Kremlin denies new claims that Russia hacked U.S. election commission

Kremlin strongly denies new claims that Russia hacked U.S. election commission.

Kremlin strongly denies new claims that Russia hacked U.S. election commission.

Panthermedia / Vostock-photo
These allegations 'absolutely do not reflect the reality'

Kremlin Spokesman Dmitry Peskov has strongly rejected new accusations that Russia allegedly staged cyber attacks against the U.S. election commission, calling them groundless, TASS reports.

"These are allegations (of Russia’s hacking the U.S. election commission before the 2016 presidential election), which absolutely do not reflect the reality, and we have not seen any other information or heard any arguments confirming that this information is true," Peskov told reporters.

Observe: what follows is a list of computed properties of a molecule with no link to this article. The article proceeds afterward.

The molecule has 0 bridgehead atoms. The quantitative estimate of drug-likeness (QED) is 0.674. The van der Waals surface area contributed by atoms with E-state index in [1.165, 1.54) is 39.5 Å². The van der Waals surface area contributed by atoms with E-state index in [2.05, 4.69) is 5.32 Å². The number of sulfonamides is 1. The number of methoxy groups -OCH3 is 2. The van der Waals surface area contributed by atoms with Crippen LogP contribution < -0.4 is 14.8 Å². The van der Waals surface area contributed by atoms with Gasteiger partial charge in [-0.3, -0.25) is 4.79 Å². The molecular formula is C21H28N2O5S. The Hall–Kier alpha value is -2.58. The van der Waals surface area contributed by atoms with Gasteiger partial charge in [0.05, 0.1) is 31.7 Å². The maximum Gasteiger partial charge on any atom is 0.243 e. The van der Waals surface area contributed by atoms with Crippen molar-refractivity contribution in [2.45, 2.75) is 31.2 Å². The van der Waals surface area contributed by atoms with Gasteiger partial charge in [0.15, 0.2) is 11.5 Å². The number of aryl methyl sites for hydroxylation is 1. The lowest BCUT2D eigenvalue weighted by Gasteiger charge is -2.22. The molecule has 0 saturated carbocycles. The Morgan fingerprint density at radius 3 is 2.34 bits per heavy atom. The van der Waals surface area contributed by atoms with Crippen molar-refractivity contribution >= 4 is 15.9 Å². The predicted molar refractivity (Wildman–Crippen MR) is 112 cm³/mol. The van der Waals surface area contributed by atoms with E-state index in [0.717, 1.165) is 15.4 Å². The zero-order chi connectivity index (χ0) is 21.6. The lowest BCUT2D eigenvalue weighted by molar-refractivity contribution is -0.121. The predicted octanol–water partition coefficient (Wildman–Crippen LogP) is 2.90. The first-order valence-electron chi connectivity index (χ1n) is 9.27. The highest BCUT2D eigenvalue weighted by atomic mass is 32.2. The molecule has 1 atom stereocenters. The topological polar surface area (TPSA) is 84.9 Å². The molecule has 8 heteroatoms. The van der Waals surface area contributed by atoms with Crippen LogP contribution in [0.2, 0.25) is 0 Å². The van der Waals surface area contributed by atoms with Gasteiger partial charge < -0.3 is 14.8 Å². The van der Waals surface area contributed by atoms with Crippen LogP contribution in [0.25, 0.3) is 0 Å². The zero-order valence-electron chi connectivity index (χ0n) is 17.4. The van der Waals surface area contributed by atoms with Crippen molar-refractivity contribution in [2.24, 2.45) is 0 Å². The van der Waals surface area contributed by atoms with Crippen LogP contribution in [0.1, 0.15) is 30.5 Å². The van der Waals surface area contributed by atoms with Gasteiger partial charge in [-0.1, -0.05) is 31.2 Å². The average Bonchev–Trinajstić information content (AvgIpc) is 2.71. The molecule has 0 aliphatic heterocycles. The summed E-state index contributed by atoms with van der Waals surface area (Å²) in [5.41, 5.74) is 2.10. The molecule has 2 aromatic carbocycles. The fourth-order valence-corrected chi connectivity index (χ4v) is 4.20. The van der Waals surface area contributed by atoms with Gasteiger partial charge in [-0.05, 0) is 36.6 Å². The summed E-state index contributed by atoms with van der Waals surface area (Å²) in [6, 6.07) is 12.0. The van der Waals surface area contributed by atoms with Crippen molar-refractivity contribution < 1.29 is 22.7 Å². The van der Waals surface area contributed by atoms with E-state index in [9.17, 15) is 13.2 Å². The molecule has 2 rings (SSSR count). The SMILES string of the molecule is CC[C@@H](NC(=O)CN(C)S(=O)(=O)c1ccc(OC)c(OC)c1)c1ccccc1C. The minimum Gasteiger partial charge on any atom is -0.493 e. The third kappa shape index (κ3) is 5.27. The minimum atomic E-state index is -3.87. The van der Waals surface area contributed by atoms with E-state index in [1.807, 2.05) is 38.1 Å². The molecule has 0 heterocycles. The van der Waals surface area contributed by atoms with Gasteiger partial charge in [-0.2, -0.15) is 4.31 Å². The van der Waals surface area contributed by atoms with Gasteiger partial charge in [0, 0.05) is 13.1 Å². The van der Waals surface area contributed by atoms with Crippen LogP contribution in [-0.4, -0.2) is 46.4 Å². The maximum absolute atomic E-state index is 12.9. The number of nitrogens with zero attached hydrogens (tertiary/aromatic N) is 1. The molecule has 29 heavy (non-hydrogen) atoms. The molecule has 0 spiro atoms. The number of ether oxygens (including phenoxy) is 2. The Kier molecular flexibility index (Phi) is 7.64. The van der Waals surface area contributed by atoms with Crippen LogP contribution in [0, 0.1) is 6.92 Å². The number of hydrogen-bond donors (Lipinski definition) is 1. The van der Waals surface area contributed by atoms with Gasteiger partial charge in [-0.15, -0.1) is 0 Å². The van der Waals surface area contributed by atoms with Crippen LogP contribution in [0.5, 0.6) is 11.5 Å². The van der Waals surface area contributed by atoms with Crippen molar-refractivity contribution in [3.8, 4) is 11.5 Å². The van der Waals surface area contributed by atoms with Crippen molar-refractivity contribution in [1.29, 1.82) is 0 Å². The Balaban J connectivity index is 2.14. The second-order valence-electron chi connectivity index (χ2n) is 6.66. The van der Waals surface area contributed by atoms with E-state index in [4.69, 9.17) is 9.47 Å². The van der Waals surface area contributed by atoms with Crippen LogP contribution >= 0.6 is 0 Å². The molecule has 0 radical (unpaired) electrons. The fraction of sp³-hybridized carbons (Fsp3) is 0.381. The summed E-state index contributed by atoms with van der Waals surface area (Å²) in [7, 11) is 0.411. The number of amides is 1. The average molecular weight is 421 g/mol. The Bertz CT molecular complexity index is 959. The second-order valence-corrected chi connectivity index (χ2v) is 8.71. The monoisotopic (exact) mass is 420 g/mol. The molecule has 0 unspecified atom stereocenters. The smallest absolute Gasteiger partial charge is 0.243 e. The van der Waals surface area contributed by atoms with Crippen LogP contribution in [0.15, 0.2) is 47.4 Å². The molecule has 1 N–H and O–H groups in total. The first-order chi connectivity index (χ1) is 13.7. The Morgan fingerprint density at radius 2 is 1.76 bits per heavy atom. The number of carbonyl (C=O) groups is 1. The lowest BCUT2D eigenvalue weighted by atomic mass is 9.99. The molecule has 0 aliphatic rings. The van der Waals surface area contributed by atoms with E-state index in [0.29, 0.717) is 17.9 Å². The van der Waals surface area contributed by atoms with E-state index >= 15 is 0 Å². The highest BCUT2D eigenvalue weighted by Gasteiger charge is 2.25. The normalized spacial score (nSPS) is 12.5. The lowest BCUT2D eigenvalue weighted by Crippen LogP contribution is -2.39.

"So, we strongly deny that this could have happened," Peskov said, noting that he has not read the report of U.S. intelligence agencies mentioned by mass media.

The Intercept portal wrote, citing a highly classified report of the U.S. National Security Agency, that Russian military intelligence allegedly carried out a cyber attack on at least one U.S. voting software and sent spear-phishing emails to over 100 local election officials just days before last November’s presidential election.

Read more: Russia hopes U.S. will set up team for dialogue on cyber security

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